Thursday, 24 April 2014


Our garden seems full of robins at the moment, and they are fascinating to watch. Our feeding station falls within the territory held by one pair, but is clearly close enough to an adjacent territory for it to be worthwhile trespassing into.  Since all robins look alike to us - though I suppose they themselves must be able to tell the difference, I wonder how? - I can only tell them apart by their behaviour.

The resident pair basically behave as though they owned the place, which, from their perspective, they do. Robins are not as adept at using seed feeders and the like as are the tits, siskins and goldfinches that are our commonest garden birds, but they do all right, and are prepared to dominate where they get the chance, taking up a threatening pose on the top of the pole and at times driving other birds away. This strategy does not work with the nuthatch, it may be noted.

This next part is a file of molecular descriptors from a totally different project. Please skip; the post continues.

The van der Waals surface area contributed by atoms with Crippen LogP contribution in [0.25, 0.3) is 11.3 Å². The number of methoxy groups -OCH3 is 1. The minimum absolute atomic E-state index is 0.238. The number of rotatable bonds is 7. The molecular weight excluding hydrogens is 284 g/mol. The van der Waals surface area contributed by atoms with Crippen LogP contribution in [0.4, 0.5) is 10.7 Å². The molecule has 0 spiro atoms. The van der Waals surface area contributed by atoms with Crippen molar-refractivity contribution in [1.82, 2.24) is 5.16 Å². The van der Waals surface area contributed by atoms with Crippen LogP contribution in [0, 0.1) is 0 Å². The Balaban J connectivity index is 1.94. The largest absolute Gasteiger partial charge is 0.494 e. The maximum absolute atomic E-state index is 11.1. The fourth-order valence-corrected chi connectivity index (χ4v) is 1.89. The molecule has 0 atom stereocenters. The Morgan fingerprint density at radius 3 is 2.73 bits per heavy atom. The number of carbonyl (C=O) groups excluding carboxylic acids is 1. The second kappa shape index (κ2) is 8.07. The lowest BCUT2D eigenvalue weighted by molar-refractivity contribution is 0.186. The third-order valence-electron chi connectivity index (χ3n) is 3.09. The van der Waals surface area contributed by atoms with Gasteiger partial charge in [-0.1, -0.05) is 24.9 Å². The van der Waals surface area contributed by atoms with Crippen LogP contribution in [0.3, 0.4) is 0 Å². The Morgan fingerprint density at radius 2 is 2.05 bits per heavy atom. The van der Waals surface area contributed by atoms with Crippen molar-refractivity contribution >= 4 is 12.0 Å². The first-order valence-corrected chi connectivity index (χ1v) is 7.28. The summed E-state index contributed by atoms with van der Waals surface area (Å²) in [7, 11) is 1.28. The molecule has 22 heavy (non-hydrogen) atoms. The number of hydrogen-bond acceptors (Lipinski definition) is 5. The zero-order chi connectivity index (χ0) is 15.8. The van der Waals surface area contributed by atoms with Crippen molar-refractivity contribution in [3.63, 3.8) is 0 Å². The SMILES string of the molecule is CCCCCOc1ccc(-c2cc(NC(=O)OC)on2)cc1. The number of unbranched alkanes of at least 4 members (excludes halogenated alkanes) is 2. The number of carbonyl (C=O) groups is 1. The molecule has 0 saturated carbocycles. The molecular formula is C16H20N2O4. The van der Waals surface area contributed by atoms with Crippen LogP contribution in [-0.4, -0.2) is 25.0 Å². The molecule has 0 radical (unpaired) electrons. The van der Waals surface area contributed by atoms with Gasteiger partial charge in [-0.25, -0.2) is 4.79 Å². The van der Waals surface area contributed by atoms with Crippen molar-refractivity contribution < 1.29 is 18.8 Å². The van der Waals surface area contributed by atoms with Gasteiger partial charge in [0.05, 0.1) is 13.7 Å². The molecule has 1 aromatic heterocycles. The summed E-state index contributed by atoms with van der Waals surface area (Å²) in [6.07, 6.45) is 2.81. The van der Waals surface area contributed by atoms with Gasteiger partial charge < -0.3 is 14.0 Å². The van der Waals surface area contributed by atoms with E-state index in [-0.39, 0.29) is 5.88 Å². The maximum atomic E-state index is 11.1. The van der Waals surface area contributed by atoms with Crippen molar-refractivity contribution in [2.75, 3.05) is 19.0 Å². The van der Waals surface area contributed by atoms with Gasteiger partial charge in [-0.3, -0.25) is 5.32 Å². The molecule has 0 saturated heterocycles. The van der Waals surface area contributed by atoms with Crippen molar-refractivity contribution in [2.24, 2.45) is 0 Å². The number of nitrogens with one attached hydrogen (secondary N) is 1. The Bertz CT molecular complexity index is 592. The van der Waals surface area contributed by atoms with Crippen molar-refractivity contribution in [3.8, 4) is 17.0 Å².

The resident pair are quite often both there together, and they are very busy and active, which leads me to speculate that they may have chicks in the nest. I don't know where their nest is, but probably in the woodland behind our garden, I should think. I know that friends have robin nests with chicks in their gardens currently. One of the pair may stand guard while the other feeds.

The interlopers usually fly in quickly with the aim of grabbing what they can as quickly as possible. Usually it's just the one bird, sometimes the pair together. If the residents are about a fight ensues, which doesn't last for long - the gatecrashers quickly leave. This morning, one of the resident pair managed to dislodge a large chunk of fat from our fatball feeder. It fell to the ground, where the other of the pair pecked at it. Then one of the interlopers arrived, tried to stake a claim to the morsel, and was driven away by the resident birds. Sadly for them, while they were doing that a passing female blackbird seized her chance, and the morsel, making off with it!

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